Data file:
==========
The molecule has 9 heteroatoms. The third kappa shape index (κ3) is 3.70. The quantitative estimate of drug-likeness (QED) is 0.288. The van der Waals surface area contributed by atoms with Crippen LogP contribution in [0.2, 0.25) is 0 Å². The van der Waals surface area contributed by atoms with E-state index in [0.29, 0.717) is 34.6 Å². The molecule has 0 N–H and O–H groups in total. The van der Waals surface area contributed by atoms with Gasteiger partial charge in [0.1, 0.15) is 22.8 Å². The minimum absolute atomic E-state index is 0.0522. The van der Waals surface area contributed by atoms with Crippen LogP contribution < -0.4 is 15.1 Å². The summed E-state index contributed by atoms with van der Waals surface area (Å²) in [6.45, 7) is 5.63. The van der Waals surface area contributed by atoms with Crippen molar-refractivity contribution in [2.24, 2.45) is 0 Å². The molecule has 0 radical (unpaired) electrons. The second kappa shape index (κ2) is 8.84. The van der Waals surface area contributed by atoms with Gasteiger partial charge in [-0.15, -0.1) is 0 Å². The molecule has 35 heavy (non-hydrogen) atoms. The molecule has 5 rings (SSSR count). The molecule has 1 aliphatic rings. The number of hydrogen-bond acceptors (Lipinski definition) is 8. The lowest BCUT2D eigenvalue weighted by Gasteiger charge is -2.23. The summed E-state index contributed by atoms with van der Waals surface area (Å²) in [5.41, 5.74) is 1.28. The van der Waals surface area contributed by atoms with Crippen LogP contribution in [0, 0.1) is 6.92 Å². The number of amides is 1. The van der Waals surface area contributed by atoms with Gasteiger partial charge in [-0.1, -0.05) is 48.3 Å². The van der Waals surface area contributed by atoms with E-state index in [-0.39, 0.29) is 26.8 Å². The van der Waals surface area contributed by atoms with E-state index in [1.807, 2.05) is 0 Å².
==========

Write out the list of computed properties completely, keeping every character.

The molecule has 9 heteroatoms. The third kappa shape index (κ3) is 3.70. The quantitative estimate of drug-likeness (QED) is 0.288. The van der Waals surface area contributed by atoms with Crippen LogP contribution in [0.2, 0.25) is 0 Å². The van der Waals surface area contributed by atoms with E-state index in [0.29, 0.717) is 34.6 Å². The molecule has 0 N–H and O–H groups in total. The van der Waals surface area contributed by atoms with Gasteiger partial charge in [0.1, 0.15) is 22.8 Å². The minimum absolute atomic E-state index is 0.0522. The van der Waals surface area contributed by atoms with Crippen LogP contribution < -0.4 is 15.1 Å². The summed E-state index contributed by atoms with van der Waals surface area (Å²) in [6.45, 7) is 5.63. The van der Waals surface area contributed by atoms with Crippen molar-refractivity contribution in [2.24, 2.45) is 0 Å². The molecule has 0 radical (unpaired) electrons. The second kappa shape index (κ2) is 8.84. The van der Waals surface area contributed by atoms with Gasteiger partial charge in [-0.15, -0.1) is 0 Å². The molecule has 35 heavy (non-hydrogen) atoms. The molecule has 5 rings (SSSR count). The molecule has 1 aliphatic rings. The number of hydrogen-bond acceptors (Lipinski definition) is 8. The lowest BCUT2D eigenvalue weighted by Gasteiger charge is -2.23. The summed E-state index contributed by atoms with van der Waals surface area (Å²) in [5.41, 5.74) is 1.28. The van der Waals surface area contributed by atoms with Crippen LogP contribution in [0, 0.1) is 6.92 Å². The number of amides is 1. The van der Waals surface area contributed by atoms with Gasteiger partial charge in [-0.1, -0.05) is 48.3 Å². The van der Waals surface area contributed by atoms with E-state index in [-0.39, 0.29) is 26.8 Å². The van der Waals surface area contributed by atoms with E-state index in [1.807, 2.05) is 0 Å².